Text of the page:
I was already frustrated by the way that widely held folk beliefs, beliefs common to many distinct cultures, were dismissed without investigation or argument. I had, in fact, already seen that investigation of the possible validity of folk belief claims was subject to an intimidating array of sanctions. I was thrilled, therefore, to find Jacques Vallee's book,
Passport to Magonia: From Folklore to Flying Saucers
(1969).

I considered UFOs to be a part of contemporary folk belief and, given my questions about valid anomalous observations, I had been reading the UFO literature. I had read Vallee's
Anatomy of a Phenomenon
(1965) and knew him to be both scientific and open-minded. More than most of the popular UFO literature, Vallee's
Anatomy…
provided a convincing case for the objective reality of anomalous aerial phenomena. In
Passport to Magonia
he continued to strengthen the case for there being real phenomena behind UFO reports, but linked these reports to older reports of fairies, ghosts, angels, demons, and so forth in a compelling and fascinating way. He recognized the difference between the core phenomenology of reports and the local language and interpretations that clothed that core in traditional accounts.

This is a sophisticated distinction that I had rarely found among scholars of folk belief, and in
Magonia
Vallee laid out the conceptual basis for using this distinction in the cross-cultural analysis of reports of strange aerial phenomena and the events often associated with them. Criticizing conventional UFO investigators for “confusing appearance and reality” he said that “The phenomenon has stable, invariant features, some of which we have tried to identify and label clearly. But we have also had to note carefully the chameleonlike character of the secondary attributes of the sightings: the shapes of the objects, the appearances of their occupants, their reported statements, vary as a function of the cultural environment…” (1969: 149).

 

In 1971 I traveled to Newfoundland, Canada, where I spent four years teaching and doing fieldwork for my doctoral dissertation on folk belief. Vallee's ideas went with me and were repeatedly confirmed by the folklore that I studied there. Ghost ships, Jackie-the-Lanterns, and weather lights comprised a very old set of folk traditions and were constantly reported around the island, often in very UFO-like terms. In one small village a series of strange aerial sightings was described and interpreted in old fashioned terms by older residents, while the young people in the community simply called the lights UFOs. In Newfoundland I also found the tradition that they call “the Old Hag,” a terrifying nocturnal paralysis accompanied by a frightening entity that Newfoundlanders associated with witches or ghosts.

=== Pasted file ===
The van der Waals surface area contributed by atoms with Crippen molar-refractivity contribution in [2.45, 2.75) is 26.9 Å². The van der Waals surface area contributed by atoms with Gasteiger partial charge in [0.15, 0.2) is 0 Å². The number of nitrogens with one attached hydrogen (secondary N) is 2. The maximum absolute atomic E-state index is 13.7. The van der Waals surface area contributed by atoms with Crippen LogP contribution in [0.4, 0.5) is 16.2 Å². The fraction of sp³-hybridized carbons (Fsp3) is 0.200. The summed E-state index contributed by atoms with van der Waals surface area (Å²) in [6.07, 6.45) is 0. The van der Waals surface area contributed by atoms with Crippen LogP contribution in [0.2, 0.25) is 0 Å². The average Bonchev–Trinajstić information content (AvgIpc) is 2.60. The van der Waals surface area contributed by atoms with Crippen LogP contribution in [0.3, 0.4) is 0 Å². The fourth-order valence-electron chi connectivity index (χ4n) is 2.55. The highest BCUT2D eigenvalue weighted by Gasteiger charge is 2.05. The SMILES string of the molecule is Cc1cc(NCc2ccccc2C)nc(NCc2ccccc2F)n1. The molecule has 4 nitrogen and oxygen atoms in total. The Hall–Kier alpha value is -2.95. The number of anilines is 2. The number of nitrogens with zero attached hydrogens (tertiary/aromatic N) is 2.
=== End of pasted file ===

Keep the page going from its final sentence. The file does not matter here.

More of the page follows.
Using Vallee's approach I was able to immediately recognize in the Old Hag the “bedroom invader” experience that I had encountered in popular UFO literature (Keel 1970). This phenomenon, known to sleep researchers as “sleep paralysis,” has “stable, invariant features” that in reports are surrounded by culturally shaped language and interpretations. Among the stable core features of sleep paralysis is the anomalous presence of a frightening entity. This experience, like the experience of strange lights and aerial objects, has wandered through a great variety of traditions around the world: witchcraft, ghosts, vampires, and UFOs. In the 1992 booklet
Unusual Personal Experiences
(Hopkins et al.) UFO abduction investigators Hopkins, Mack and Jacobs report a large national survey intended to determine how many humans have been abducted by aliens—their number one index question asks whether the respondent recalls “Waking up paralyzed with a sense of a strange…presence…in the room” (p. 26): sleep paralysis.

Anomalies are a threat to the intellectual status quo. They are powerfully resisted, and that resistance often seems to co-opt the efforts of those bravely investigating the anomalous just as much as it recruits the efforts of intransigent skeptics. As Thomas Kuhn's ground-breaking work showed, this cultural dynamic is inseparable from more obvious data in the effort to make—and to understand—scientific progress. The initial response of a paradigm to anomalies is to ignore or, when reports become too numerous, to assimilate. Both of these strategies are facilitated by the distribution of anomalous reports across a large number of apparently disparate conceptual categories. This process is facilitated by investigators who rush to theories, such as the extraterrestrial spaceship explanation of UFOs, that divide large sets of anomalous reports into smaller and more numerous subdivisions.